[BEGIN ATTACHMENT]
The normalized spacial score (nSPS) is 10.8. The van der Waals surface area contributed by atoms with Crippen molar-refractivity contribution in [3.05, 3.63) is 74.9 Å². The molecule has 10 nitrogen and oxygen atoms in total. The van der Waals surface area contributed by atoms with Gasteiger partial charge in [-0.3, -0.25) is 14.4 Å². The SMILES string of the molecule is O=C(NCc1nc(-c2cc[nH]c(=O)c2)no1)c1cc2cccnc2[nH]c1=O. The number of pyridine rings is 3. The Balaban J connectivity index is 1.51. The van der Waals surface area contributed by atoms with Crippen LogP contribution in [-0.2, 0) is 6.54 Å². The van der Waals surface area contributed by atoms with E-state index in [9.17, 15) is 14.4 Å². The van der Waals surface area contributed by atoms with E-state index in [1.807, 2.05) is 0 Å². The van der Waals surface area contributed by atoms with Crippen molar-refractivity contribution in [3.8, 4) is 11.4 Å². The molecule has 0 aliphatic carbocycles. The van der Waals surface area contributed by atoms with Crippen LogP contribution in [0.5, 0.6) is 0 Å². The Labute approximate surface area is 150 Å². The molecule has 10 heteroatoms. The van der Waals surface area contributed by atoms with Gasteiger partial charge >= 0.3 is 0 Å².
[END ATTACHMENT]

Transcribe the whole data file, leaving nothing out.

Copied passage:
The normalized spacial score (nSPS) is 10.8. The van der Waals surface area contributed by atoms with Crippen molar-refractivity contribution in [3.05, 3.63) is 74.9 Å². The molecule has 10 nitrogen and oxygen atoms in total. The van der Waals surface area contributed by atoms with Gasteiger partial charge in [-0.3, -0.25) is 14.4 Å². The SMILES string of the molecule is O=C(NCc1nc(-c2cc[nH]c(=O)c2)no1)c1cc2cccnc2[nH]c1=O. The number of pyridine rings is 3. The Balaban J connectivity index is 1.51. The van der Waals surface area contributed by atoms with Crippen LogP contribution in [-0.2, 0) is 6.54 Å². The van der Waals surface area contributed by atoms with E-state index in [9.17, 15) is 14.4 Å². The van der Waals surface area contributed by atoms with E-state index in [1.807, 2.05) is 0 Å². The van der Waals surface area contributed by atoms with Crippen molar-refractivity contribution in [3.8, 4) is 11.4 Å². The molecule has 0 aliphatic carbocycles. The van der Waals surface area contributed by atoms with Crippen LogP contribution in [0.5, 0.6) is 0 Å². The Labute approximate surface area is 150 Å². The molecule has 10 heteroatoms. The van der Waals surface area contributed by atoms with Gasteiger partial charge >= 0.3 is 0 Å².